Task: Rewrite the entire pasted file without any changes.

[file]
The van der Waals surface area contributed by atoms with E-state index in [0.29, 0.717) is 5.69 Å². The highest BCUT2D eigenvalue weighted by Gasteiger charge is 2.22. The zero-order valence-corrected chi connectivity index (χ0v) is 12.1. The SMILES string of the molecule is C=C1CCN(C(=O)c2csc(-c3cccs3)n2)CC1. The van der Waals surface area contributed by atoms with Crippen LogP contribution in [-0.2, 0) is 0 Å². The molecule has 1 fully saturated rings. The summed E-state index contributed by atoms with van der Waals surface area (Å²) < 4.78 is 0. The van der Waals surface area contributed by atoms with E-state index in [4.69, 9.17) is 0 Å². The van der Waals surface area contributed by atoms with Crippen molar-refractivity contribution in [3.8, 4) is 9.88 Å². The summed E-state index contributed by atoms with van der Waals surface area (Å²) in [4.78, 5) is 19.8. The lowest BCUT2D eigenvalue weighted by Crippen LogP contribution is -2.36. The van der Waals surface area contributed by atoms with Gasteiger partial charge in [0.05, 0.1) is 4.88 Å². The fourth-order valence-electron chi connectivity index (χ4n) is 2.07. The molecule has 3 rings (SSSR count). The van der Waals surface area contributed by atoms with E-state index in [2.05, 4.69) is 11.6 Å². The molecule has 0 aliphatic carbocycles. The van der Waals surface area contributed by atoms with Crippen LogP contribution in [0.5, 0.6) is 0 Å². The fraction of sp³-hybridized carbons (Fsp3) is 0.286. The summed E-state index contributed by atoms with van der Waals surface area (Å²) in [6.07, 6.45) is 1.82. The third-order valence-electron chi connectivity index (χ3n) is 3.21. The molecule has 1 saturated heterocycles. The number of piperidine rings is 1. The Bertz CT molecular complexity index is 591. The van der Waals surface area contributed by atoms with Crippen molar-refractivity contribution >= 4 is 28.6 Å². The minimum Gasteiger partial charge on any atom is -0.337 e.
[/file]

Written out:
The van der Waals surface area contributed by atoms with E-state index in [0.29, 0.717) is 5.69 Å². The highest BCUT2D eigenvalue weighted by Gasteiger charge is 2.22. The zero-order valence-corrected chi connectivity index (χ0v) is 12.1. The SMILES string of the molecule is C=C1CCN(C(=O)c2csc(-c3cccs3)n2)CC1. The van der Waals surface area contributed by atoms with Crippen LogP contribution in [-0.2, 0) is 0 Å². The molecule has 1 fully saturated rings. The summed E-state index contributed by atoms with van der Waals surface area (Å²) < 4.78 is 0. The van der Waals surface area contributed by atoms with E-state index in [4.69, 9.17) is 0 Å². The van der Waals surface area contributed by atoms with Crippen molar-refractivity contribution in [3.8, 4) is 9.88 Å². The summed E-state index contributed by atoms with van der Waals surface area (Å²) in [4.78, 5) is 19.8. The lowest BCUT2D eigenvalue weighted by Crippen LogP contribution is -2.36. The van der Waals surface area contributed by atoms with Gasteiger partial charge in [0.05, 0.1) is 4.88 Å². The fourth-order valence-electron chi connectivity index (χ4n) is 2.07. The molecule has 3 rings (SSSR count). The van der Waals surface area contributed by atoms with E-state index in [2.05, 4.69) is 11.6 Å². The molecule has 0 aliphatic carbocycles. The van der Waals surface area contributed by atoms with Crippen LogP contribution in [0.5, 0.6) is 0 Å². The fraction of sp³-hybridized carbons (Fsp3) is 0.286. The summed E-state index contributed by atoms with van der Waals surface area (Å²) in [6.07, 6.45) is 1.82. The third-order valence-electron chi connectivity index (χ3n) is 3.21. The molecule has 1 saturated heterocycles. The number of piperidine rings is 1. The Bertz CT molecular complexity index is 591. The van der Waals surface area contributed by atoms with Crippen molar-refractivity contribution >= 4 is 28.6 Å². The minimum Gasteiger partial charge on any atom is -0.337 e.